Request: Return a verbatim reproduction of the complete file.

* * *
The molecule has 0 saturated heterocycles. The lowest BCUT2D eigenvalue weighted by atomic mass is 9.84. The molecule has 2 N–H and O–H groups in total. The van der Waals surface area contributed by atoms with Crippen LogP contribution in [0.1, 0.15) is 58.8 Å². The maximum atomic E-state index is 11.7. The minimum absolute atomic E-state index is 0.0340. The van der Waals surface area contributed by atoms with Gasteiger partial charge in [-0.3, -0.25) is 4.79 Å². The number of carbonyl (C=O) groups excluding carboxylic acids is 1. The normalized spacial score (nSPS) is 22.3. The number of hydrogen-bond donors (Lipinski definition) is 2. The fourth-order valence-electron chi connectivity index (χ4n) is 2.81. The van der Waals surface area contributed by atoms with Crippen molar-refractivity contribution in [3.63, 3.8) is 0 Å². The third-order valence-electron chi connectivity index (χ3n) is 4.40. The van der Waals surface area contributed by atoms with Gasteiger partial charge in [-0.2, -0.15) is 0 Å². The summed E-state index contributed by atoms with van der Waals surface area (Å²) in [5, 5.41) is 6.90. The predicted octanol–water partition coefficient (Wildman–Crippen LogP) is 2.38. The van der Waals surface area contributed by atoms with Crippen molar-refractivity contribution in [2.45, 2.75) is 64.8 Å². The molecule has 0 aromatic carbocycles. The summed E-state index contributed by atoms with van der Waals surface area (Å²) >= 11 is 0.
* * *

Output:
The molecule has 0 saturated heterocycles. The lowest BCUT2D eigenvalue weighted by atomic mass is 9.84. The molecule has 2 N–H and O–H groups in total. The van der Waals surface area contributed by atoms with Crippen LogP contribution in [0.1, 0.15) is 58.8 Å². The maximum atomic E-state index is 11.7. The minimum absolute atomic E-state index is 0.0340. The van der Waals surface area contributed by atoms with Gasteiger partial charge in [-0.3, -0.25) is 4.79 Å². The number of carbonyl (C=O) groups excluding carboxylic acids is 1. The normalized spacial score (nSPS) is 22.3. The number of hydrogen-bond donors (Lipinski definition) is 2. The fourth-order valence-electron chi connectivity index (χ4n) is 2.81. The van der Waals surface area contributed by atoms with Crippen molar-refractivity contribution in [3.63, 3.8) is 0 Å². The third-order valence-electron chi connectivity index (χ3n) is 4.40. The van der Waals surface area contributed by atoms with Gasteiger partial charge in [-0.2, -0.15) is 0 Å². The summed E-state index contributed by atoms with van der Waals surface area (Å²) in [5, 5.41) is 6.90. The predicted octanol–water partition coefficient (Wildman–Crippen LogP) is 2.38. The van der Waals surface area contributed by atoms with Crippen molar-refractivity contribution in [2.45, 2.75) is 64.8 Å². The molecule has 0 aromatic carbocycles. The summed E-state index contributed by atoms with van der Waals surface area (Å²) >= 11 is 0.